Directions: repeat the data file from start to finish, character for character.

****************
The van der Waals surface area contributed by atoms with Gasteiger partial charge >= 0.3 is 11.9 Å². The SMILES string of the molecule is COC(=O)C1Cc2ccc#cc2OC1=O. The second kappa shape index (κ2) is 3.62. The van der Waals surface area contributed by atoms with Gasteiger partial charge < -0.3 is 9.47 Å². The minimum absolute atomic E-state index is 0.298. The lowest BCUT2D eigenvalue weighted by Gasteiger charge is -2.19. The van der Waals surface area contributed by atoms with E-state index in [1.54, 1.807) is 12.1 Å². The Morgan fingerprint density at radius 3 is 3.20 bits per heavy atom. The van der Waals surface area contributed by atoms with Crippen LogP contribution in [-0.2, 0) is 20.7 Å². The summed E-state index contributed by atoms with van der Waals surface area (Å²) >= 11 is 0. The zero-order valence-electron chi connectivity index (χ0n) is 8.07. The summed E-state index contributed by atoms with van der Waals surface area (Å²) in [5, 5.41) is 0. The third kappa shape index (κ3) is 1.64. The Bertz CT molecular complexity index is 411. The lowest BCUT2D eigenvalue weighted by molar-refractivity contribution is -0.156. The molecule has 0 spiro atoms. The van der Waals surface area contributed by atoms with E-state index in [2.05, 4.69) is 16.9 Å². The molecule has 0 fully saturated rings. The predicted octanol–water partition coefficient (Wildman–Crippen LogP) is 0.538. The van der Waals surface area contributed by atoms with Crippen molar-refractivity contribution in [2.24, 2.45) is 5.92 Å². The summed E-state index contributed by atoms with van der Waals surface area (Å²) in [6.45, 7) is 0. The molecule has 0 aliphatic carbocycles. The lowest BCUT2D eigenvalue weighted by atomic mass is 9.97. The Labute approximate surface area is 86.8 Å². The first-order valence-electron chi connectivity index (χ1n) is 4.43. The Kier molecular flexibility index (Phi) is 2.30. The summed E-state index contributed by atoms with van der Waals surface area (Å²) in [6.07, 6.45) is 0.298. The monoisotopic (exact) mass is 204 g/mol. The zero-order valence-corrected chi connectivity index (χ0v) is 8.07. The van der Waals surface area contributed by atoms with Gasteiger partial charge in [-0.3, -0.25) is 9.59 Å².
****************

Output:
The van der Waals surface area contributed by atoms with Gasteiger partial charge >= 0.3 is 11.9 Å². The SMILES string of the molecule is COC(=O)C1Cc2ccc#cc2OC1=O. The second kappa shape index (κ2) is 3.62. The van der Waals surface area contributed by atoms with Gasteiger partial charge < -0.3 is 9.47 Å². The minimum absolute atomic E-state index is 0.298. The lowest BCUT2D eigenvalue weighted by Gasteiger charge is -2.19. The van der Waals surface area contributed by atoms with E-state index in [1.54, 1.807) is 12.1 Å². The Morgan fingerprint density at radius 3 is 3.20 bits per heavy atom. The van der Waals surface area contributed by atoms with Crippen LogP contribution in [-0.2, 0) is 20.7 Å². The summed E-state index contributed by atoms with van der Waals surface area (Å²) >= 11 is 0. The zero-order valence-electron chi connectivity index (χ0n) is 8.07. The summed E-state index contributed by atoms with van der Waals surface area (Å²) in [5, 5.41) is 0. The third kappa shape index (κ3) is 1.64. The Bertz CT molecular complexity index is 411. The lowest BCUT2D eigenvalue weighted by molar-refractivity contribution is -0.156. The molecule has 0 spiro atoms. The van der Waals surface area contributed by atoms with E-state index in [2.05, 4.69) is 16.9 Å². The molecule has 0 fully saturated rings. The predicted octanol–water partition coefficient (Wildman–Crippen LogP) is 0.538. The van der Waals surface area contributed by atoms with Crippen molar-refractivity contribution in [2.24, 2.45) is 5.92 Å². The summed E-state index contributed by atoms with van der Waals surface area (Å²) in [6.45, 7) is 0. The molecule has 0 aliphatic carbocycles. The lowest BCUT2D eigenvalue weighted by atomic mass is 9.97. The Labute approximate surface area is 86.8 Å². The first-order valence-electron chi connectivity index (χ1n) is 4.43. The Kier molecular flexibility index (Phi) is 2.30. The summed E-state index contributed by atoms with van der Waals surface area (Å²) in [6.07, 6.45) is 0.298. The monoisotopic (exact) mass is 204 g/mol. The zero-order valence-corrected chi connectivity index (χ0v) is 8.07. The van der Waals surface area contributed by atoms with Gasteiger partial charge in [-0.3, -0.25) is 9.59 Å².